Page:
Safety

  • Is It Safe to Fill Your Car in Hot Weather?

Is It Safe to Fill Your Car in Hot Weather?

Jul 06 2018 Read 950 Times

Switching off your engine when filling up the tank is a no brainer. But what about when temperatures outside are scorching? In the wake of online rumours fuelled by social media, British motorists have been left wondering whether it's dangerous to top up the tank in hot weather and if it can trigger explosions.

While the rumours have gained serious traction, experts have confirmed that there's no truth behind the ominous warnings.   

“This is an old story that often pops up again and again on social media," comments the AA. “There is no need for anyone to panic – manufacturers design and build cars to operate in all climates and are tested to weather extremes including hot and cold.”

Myth busted

On the contrary, drivers have been advised to ensure there's enough fuel in their tanks to avoid breaking down, as getting stranded in a heatwave is markedly more dangerous than overfilling the tank.

RAC spokesperson Rod Dennis agrees, asserting “There is no truth in this. All fuel systems on passenger vehicles are designed to cope with any expansion of fuel, or vapour coming from the fuel."

So is there any chance fuel could spontaneously ignite without a spark? According to experts the outside temperature would need to be well over 250C to pose a risk. Given today's current climate this makes the myth virtually impossible.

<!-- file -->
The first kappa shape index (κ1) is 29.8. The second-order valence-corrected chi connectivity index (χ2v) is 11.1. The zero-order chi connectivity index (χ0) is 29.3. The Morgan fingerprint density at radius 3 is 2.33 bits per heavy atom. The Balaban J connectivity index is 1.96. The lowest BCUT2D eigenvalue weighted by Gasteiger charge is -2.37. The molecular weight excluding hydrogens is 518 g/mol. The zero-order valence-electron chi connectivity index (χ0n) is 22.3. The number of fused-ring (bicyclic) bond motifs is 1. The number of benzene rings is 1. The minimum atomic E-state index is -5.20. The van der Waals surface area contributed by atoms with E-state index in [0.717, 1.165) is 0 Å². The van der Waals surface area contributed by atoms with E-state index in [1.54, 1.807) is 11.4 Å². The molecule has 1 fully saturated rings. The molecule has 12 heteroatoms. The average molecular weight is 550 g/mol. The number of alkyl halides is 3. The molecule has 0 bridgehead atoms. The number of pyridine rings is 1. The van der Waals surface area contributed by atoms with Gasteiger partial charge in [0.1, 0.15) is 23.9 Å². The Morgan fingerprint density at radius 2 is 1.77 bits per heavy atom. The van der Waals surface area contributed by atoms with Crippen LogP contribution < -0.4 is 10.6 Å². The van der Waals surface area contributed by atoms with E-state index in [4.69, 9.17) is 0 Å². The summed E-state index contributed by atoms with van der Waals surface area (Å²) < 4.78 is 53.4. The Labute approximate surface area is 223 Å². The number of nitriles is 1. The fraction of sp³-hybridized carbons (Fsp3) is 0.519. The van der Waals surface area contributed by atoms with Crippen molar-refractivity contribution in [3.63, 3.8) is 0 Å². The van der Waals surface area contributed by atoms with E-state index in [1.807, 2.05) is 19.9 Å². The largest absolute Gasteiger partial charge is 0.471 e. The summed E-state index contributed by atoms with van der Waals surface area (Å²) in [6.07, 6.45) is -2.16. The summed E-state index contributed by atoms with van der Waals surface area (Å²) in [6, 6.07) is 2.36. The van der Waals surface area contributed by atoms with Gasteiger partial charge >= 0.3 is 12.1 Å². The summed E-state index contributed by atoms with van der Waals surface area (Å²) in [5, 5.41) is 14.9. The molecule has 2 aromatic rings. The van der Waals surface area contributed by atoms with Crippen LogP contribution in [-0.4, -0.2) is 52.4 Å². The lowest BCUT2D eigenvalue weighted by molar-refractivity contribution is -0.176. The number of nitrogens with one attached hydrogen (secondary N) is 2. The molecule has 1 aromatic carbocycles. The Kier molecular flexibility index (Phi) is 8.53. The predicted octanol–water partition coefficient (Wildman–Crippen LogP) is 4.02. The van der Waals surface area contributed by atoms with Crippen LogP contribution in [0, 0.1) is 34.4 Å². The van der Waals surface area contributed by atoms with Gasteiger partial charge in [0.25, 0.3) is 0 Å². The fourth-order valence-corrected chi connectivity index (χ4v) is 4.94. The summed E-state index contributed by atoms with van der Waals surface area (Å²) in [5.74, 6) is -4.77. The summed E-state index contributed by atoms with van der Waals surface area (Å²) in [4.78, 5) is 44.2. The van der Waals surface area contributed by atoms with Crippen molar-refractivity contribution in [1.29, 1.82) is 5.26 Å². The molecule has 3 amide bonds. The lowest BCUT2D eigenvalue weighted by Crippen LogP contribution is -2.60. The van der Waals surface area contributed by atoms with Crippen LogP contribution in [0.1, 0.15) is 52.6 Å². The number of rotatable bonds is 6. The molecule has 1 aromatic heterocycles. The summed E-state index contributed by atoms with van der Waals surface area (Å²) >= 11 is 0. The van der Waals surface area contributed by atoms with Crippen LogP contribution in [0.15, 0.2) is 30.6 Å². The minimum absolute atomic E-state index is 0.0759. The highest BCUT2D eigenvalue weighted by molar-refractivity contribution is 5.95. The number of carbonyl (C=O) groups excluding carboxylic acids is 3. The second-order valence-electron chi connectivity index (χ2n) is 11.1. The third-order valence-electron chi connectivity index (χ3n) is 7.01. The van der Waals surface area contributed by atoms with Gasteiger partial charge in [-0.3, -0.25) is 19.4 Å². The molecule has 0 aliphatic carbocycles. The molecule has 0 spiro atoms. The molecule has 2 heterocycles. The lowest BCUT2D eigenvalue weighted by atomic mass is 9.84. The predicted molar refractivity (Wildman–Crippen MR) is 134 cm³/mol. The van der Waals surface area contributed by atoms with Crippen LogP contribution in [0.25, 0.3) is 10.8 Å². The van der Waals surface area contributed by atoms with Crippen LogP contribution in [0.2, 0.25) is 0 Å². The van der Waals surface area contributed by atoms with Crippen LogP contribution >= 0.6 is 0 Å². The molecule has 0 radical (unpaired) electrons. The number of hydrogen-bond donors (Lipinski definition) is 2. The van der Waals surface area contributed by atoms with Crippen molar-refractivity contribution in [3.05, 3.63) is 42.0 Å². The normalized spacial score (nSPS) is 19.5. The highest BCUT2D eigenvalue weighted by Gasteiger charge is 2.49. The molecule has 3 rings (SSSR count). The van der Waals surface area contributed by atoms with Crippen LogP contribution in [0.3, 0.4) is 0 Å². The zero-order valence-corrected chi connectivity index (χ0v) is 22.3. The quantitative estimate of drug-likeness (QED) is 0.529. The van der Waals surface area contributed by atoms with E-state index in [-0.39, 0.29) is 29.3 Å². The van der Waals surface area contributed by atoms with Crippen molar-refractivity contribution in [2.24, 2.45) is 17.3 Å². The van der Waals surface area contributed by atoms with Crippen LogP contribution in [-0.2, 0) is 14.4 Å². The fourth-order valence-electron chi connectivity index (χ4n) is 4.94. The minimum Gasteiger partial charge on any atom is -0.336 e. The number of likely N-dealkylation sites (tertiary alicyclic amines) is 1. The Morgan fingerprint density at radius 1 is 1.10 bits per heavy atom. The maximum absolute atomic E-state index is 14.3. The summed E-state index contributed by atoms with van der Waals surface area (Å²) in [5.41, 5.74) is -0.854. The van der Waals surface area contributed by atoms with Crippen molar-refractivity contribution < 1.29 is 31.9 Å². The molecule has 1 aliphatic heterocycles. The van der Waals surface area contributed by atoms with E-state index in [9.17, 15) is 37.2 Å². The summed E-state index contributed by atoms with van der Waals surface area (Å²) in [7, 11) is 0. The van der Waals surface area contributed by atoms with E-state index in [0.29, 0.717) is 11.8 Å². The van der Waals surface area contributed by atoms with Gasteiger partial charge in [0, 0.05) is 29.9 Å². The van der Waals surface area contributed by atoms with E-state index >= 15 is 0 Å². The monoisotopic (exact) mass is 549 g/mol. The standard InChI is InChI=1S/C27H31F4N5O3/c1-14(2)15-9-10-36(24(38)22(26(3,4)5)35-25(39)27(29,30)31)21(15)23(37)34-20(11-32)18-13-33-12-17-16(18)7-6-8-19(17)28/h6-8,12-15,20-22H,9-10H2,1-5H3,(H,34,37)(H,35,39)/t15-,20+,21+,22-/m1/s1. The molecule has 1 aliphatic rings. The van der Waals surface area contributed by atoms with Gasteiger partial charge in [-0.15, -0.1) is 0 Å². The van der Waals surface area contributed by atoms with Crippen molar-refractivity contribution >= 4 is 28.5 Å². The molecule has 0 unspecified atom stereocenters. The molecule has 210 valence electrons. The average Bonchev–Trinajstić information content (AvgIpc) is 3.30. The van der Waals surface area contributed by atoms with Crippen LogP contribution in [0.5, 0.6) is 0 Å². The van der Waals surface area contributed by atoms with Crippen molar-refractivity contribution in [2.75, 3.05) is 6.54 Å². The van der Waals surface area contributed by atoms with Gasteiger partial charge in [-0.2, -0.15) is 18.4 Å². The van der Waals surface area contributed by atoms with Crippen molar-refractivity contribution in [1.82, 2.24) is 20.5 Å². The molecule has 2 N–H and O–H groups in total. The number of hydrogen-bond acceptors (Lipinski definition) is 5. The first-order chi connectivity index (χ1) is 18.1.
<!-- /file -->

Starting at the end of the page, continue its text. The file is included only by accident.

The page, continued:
Staying healthy during a heatwave

The smarter thing to do is ignore the social media hype and focus on staying healthy and hydrated during heatwaves, which can pose a serious risk to public health. For example, extreme heat in Quebec has caused over 30 deaths, with most of the victims aged between 50 and 80.

Professor William Keatinge of the University of London asserts that preventing fatalities is all about adapting to the climate and educating the population.

"In North Carolina, where summers are hotter and more humid, they don't have extra deaths because there's more air conditioning and people know how to behave," he explains. "People here need better information about dressing in light clothes and making sure all the windows in the house will open. Drinking more is important, but so is eating, because many people tend to drink only when they have food."

From self-combusting Samsung Galaxy Note 7s to deaths caused by e-cigarette explosions, there's no shortage of controversy surrounding overheated engines and electronics. Questioning the high energy density and low self-discharge rate, 'Risks and Side Effects: The Underestimated Dangers of Lithium-Ion Batteries' champions nickel metal hydride batteries as a safer alternative.

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